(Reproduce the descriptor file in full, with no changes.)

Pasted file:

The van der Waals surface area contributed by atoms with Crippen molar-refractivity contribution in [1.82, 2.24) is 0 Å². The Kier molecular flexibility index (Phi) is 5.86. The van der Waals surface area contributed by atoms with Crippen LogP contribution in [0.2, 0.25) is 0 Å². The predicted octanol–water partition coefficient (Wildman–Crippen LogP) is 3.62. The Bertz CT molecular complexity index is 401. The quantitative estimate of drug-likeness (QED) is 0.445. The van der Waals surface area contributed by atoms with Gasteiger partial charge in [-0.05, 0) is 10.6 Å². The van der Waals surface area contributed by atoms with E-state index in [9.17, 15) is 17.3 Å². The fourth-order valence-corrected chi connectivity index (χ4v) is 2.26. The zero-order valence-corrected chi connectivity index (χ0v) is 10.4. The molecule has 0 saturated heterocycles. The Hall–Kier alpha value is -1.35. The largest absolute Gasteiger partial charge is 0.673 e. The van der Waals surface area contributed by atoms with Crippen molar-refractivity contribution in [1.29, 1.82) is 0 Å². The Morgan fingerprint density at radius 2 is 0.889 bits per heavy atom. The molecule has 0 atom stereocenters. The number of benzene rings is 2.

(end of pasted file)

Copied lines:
The van der Waals surface area contributed by atoms with Crippen molar-refractivity contribution in [1.82, 2.24) is 0 Å². The Kier molecular flexibility index (Phi) is 5.86. The van der Waals surface area contributed by atoms with Crippen LogP contribution in [0.2, 0.25) is 0 Å². The predicted octanol–water partition coefficient (Wildman–Crippen LogP) is 3.62. The Bertz CT molecular complexity index is 401. The quantitative estimate of drug-likeness (QED) is 0.445. The van der Waals surface area contributed by atoms with Gasteiger partial charge in [-0.05, 0) is 10.6 Å². The van der Waals surface area contributed by atoms with E-state index in [9.17, 15) is 17.3 Å². The fourth-order valence-corrected chi connectivity index (χ4v) is 2.26. The zero-order valence-corrected chi connectivity index (χ0v) is 10.4. The molecule has 0 saturated heterocycles. The Hall–Kier alpha value is -1.35. The largest absolute Gasteiger partial charge is 0.673 e. The van der Waals surface area contributed by atoms with Crippen molar-refractivity contribution in [1.29, 1.82) is 0 Å². The Morgan fingerprint density at radius 2 is 0.889 bits per heavy atom. The molecule has 0 atom stereocenters. The number of benzene rings is 2.